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NASA Spacecraft Juno is Collecting Data from Jupiter which on Analysis Reveals Crazy Cyclone

NASA spacecraft Juno on its mission to Jupiter has collected new data which unravels some of the swirling inner Enigmas of the gigantic and gorgeous gas-planet. Read the whole story here.

NASA Spacecraft Juno is Collecting Data from Jupiter which on Analysis Reveals Crazy Cyclone

‪‪NASA spacecraft Juno on its mission to Jupiter has collected new data which unravels some of the swirling inner Enigmas of the gigantic and gorgeous gas-planet. In the latest pictures captured, the poles of the planet look like portals to hell. It’s unknown, however, how these storms hold their shape without merging into one another. How they were started and evolved to the current configuration is also unclear. At both poles, the cyclones are locked in polygonal formations. The north pole has an octagonal structure, and the south pole has a pentagon shape. The next step is to build simulations to study the mechanics behind these storms.

The surface of Jupiter, the fifth planet from the sun and the largest in the solar system, consists of alternating bright and dark bands of gas and winds flowing in opposite directions at massive speed. Previously there have been extensive studies of the planet's surface constituting of helium and hydrogen, but now gravity measurements collected by Juno indicate that this turbulent outer layer extends to a depth of 1,900 miles (3,000 kilometers).

 

Galileo Noticed the Stripes on Jupiter more than 400 Years Ago

Yohai Kaspi, Juno co-investigator from the Weizmann Institute of Science, Rehovot, Israel, and lead author of a Nature paper on Jupiter's deep weather layer, was quoted as stating on NASA's website that Galileo viewed the stripes on Jupiter more than 400 years ago. Until now, we only had a superficial understanding of them and have been able to relate these stripes to cloud features along Jupiter's jets. Now, following the Juno gravity measurements, we know how deep the jets extend and what their structure is beneath the visible clouds as per Yohai, who likened the advancement to going from a 2-D picture to a 3-D version in high definition.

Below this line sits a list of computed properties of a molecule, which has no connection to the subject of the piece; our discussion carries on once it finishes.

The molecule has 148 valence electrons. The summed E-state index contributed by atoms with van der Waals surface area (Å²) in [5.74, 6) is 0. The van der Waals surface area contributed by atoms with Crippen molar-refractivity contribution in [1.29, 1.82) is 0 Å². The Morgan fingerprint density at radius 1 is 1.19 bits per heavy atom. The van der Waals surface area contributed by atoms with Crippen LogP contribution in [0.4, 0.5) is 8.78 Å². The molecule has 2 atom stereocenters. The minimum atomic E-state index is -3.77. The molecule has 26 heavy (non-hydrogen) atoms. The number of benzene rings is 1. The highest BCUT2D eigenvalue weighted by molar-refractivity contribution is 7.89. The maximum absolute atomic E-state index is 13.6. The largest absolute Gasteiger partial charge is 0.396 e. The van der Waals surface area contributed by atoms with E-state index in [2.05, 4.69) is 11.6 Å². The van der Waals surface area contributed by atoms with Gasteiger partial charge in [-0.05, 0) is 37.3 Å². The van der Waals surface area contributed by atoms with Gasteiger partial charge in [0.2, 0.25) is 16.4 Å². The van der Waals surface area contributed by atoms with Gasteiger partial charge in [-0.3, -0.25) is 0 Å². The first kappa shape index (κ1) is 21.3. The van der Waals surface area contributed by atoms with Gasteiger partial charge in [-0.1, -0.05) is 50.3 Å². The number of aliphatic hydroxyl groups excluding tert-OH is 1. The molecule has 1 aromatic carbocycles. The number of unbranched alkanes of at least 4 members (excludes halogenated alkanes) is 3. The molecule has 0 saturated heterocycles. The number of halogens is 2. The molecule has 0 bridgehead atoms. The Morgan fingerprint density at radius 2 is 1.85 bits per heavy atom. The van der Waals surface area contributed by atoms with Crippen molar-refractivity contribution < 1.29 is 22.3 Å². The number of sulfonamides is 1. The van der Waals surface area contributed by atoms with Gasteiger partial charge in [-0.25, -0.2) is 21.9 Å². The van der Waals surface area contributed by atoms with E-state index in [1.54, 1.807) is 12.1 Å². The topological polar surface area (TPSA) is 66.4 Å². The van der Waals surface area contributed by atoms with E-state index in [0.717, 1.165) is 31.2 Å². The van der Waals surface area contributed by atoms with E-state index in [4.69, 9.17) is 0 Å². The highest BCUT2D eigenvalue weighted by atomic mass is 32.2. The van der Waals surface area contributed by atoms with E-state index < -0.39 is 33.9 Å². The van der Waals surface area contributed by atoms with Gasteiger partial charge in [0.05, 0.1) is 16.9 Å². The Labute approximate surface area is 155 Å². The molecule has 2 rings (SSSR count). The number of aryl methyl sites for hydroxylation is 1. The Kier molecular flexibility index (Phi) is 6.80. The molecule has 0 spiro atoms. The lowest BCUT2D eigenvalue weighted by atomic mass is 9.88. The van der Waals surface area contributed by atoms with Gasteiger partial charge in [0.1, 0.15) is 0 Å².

The computer-generated image shows the structure of the cyclonic pattern observed over Jupiter's south pole. Like in the North, Jupiter's south pole also contains a central cyclone, but it is surrounded by five cyclones with diameters ranging from 3,500 to 4,300 miles (5,600 to 7,000 kilometers) in diameter.

 

Origin of Jupiter

Scientists believe the ongoing mission's findings, which have been published in four papers in Nature, will improve understanding of Jupiter's interior structure, core mass and, eventually, its origin.
Among the mission's discoveries is that massive cyclones that surround Jupiter's north and south poles are enduring atmospheric features and unlike anything else encountered in the solar system, the NASA report said.
According to Luciano, Juno co-investigator from Sapienza University of Rome, and lead author on a Nature paper on Jupiter's gravity field, Juno's measurement of Jupiter's gravity field indicates a north-south asymmetry, similar to the asymmetry observed in its zones and belts.

On a gas planet, such an asymmetry can only come from flows deep within the planet; and on Jupiter, the visible eastward and westward jet streams are likewise asymmetric north and south.
The deeper the jets, the more mass they contain, leading to a stronger signal expressed in the gravity field. Thus, the magnitude of the asymmetry in gravity determines how deep the jet streams extend.

 

Jupiter’s Interior Rotates as a Solid Body
The the planet's interior rotates as a solid body, despite its fluid nature.
"This is really an amazing result, and future measurements by Juno will help us understand how the transition works between the weather layer and the rigid body below," said Tristan Guillot, a Juno co-investigator from the Université Côte d'Azur, Nice, France, and lead author of the paper on Jupiter's deep interior.

 

JIRAM (Jupiter InfraRed Auroral Mapper), an infrared camera, and JunoCam, a visible light camera, snapped pictures when Juno passed close to the largest planet. From August 2016 to March 2017, the spacecraft carried out six flybys. Juno was launched in 2011 and entered Jupiter’s orbit in 2016. It flies approximately 4,000 kilometers above the clouds and can zip from the pole to the equator in about two hours.

 

Juno is expected to continue its mission until July, later this year. Scientists believe that Juno's discovery has implications for other worlds in our solar system and beyond.

 




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